By Ron Meredith
President, Meredith Manor International Equestrian Centre
There's a lot of mythunderstandings out there about training equipment. Some people seem to believe that using a certain piece of equipment guarantees their horse will learn something. Or they'll be able to learn it easier or faster. Other people flat out condemn particular pieces of equipment no matter when or how they're used. They can't see any way using the thing could be justified. Another bunch puts down riders who use certain kinds of equipment as ignorant, unskilled, or inhumane.
When it comes to training equipment, blanket statements about what is good or bad simply don't work. Training equipment has to suit the horse where he is at and the handler where she or he is. The goal in choosing or using any kind of special training equipment should be the safety of the person first, the safety of the horse second, then the comfort of the horse and finally the comfort of the person. The horse has no choice in the comfort thing so his comfort should come before the handler's but in safety, it's the other way around.
Many times equipment that's used to limit a horse's capabilities like a tie down or martingale or overcheck is a good thing because it's limiting the horse to the level of the person handling him. Let's say you tell someone who can barely stay on to take the tie down off her horse because, according to you, it's only a training crutch or it's harming the horse to limit his head. Then that horse sticks his head up in the air and runs away. Do you want to be responsible for that wreck?
Until both the horse and rider get more training, that tie down is a positive thing. Once they both know more, it may become a negative factor in their overall progressive. But in and of itself, that tie down is neither good or bad. It all depends on how its used.
Leads with a chain end are another example. I could make a blanket statement that leadshanks with chains are bad for horses or that they're a sign of poor horsemanship. Then I'd be responsible if someone with a really aggressive horse that can't relax outside its stall reads my advice, takes their horse out without a chain under its chin or over its nose and gets hurt.
I could even get students here at Meredith Manor in trouble if I outright banned leads with chains on the end. We've got a teenage Quarter horse mare named Cody who's one of the goldie oldie school horses we use for beginners. If they put a chain under her chin when they take her from the barn to the arena, she'll just ho hum and go along with them wherever they want her to go. If they don't, Cody gets her head down and drags them all over campus mowing the grass and picking out the best worm eggs she can find. To Cody, a chain under the chin is a sign of authority she respects. As long as it's there, she doesn't try to get away with anything and she's a pussycat. But she's not above taking advantage of a situation when circumstances work in her favor.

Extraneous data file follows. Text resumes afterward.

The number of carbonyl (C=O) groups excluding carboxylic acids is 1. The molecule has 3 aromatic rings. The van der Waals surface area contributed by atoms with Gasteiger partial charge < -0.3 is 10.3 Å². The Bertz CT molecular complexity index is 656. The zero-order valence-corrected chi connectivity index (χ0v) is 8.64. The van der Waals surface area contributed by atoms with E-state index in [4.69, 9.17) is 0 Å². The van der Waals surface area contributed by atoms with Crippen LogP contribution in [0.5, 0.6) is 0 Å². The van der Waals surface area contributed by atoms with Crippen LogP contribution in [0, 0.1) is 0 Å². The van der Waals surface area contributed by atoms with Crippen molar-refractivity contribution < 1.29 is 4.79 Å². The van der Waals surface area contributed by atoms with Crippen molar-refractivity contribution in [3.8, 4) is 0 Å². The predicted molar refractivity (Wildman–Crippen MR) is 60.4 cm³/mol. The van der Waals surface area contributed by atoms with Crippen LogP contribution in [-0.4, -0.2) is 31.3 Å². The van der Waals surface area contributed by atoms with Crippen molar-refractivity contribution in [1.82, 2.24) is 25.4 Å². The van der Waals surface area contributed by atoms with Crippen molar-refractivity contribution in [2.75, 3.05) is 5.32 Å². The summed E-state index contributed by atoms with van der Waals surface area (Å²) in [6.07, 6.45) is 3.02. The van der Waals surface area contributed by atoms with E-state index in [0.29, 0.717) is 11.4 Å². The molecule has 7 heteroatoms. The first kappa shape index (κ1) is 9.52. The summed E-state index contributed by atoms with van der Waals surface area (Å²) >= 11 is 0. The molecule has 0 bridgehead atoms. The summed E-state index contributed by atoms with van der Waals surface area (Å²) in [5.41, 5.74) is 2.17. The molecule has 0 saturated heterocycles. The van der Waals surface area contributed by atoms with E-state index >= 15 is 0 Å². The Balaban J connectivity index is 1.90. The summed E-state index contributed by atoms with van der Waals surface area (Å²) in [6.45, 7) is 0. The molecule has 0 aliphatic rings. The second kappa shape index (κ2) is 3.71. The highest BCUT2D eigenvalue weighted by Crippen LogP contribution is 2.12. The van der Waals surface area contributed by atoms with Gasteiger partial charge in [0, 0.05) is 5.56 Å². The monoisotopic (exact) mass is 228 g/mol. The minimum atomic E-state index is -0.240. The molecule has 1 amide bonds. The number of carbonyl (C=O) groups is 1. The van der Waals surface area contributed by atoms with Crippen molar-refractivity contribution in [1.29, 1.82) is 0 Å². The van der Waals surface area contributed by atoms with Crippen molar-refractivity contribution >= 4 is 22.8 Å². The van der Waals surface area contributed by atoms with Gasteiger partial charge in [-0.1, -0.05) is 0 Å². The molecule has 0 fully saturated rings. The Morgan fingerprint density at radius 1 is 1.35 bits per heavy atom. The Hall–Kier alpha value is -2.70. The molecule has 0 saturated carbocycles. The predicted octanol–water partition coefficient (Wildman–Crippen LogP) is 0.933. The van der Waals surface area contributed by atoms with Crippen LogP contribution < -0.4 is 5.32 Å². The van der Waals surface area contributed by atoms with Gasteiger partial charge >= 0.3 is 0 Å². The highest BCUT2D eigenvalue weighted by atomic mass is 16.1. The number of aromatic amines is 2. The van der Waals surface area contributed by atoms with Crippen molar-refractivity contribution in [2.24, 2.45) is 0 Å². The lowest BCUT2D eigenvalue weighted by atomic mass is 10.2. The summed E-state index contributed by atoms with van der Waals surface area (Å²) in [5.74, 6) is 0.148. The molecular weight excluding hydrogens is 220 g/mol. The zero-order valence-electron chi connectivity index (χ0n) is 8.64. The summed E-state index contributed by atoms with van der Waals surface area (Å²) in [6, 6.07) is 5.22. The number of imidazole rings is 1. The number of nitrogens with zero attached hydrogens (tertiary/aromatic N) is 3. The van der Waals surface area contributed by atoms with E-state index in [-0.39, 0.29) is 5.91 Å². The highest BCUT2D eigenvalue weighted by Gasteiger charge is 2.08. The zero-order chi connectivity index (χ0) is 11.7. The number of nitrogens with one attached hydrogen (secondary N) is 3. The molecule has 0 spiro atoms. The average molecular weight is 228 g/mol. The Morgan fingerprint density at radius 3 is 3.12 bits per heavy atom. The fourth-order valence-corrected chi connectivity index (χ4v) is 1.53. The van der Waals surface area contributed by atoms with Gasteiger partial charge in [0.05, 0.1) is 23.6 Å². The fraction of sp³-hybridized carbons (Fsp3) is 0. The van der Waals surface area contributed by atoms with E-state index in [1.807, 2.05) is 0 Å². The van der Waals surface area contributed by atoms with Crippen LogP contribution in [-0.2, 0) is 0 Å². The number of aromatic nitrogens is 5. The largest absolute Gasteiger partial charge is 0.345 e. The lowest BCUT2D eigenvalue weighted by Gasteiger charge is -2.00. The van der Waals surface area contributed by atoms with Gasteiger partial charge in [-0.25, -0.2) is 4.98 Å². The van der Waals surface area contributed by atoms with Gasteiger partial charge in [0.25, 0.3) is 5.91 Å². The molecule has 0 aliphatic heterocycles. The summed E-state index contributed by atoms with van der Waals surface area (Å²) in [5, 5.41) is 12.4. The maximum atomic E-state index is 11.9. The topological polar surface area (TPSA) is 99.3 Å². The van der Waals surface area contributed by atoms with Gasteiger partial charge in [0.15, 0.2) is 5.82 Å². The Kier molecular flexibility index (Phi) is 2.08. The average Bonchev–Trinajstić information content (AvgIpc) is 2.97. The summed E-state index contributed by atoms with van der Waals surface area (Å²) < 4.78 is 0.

I prefer that students here at Meredith Manor just use simple cotton lead ropes. But they arrive on campus with all sorts of stuff and we're not going to make them go to the expense of buying something else. It's not so important what they bring as how they use it.
Another big mythunderstanding about training equipment happens when people confuse cause and effect. A trainer sets up a situation to help the horse understand a new concept or pressure. That trainer might use a particular piece of training equipment to help the horse's understanding develop. But people see the trainer using the equipment. They get to associating the training effect with that equipment and before long, they're beginning to think that it was the equipment that caused the training instead of the trainer.
We have a round pen in here at Meredith Manor because everybody's into round pens these days and they don't think you can be a real trainer unless you're using one. But the truth is that the lessons we teach horses in our round pen can just as easily be taught in a square pen or a rectangular one. The pen by itself doesn't teach them anything. The trainer's interaction with the horse is what increases his understanding. It is very important that the horse likes being around you instead of being trapped with you in a round pen.
There's tons of mythunderstanding about bits. There's one faction that will tell you a big ole fat snaffle is the only thing you should ever put in a horse's mouth. Then someone else will tell you the hinge in a snaffle hurts the horse. You can find people who think any tongue groove is the same as a port that's going to hit the roof of the horse's mouth and hurt him. Most of them don't really understand how a bit really works but everybody's got answers.
It's not the equipment you use but how you use it. And you always have to put safety first remembering that your primary objective in any training session is rhythm and relaxation.
Instructor and trainer Ron Meredith has refined his "horse logical" methods for communicating with equines over 30 years as president of Meredith Manor International Equestrian Centre (Route 1, Box 66, Waverly, WV 26184; 1-304-679-3128; http://www.meredithmanor.com), an ACCET accredited equestrian educational institution.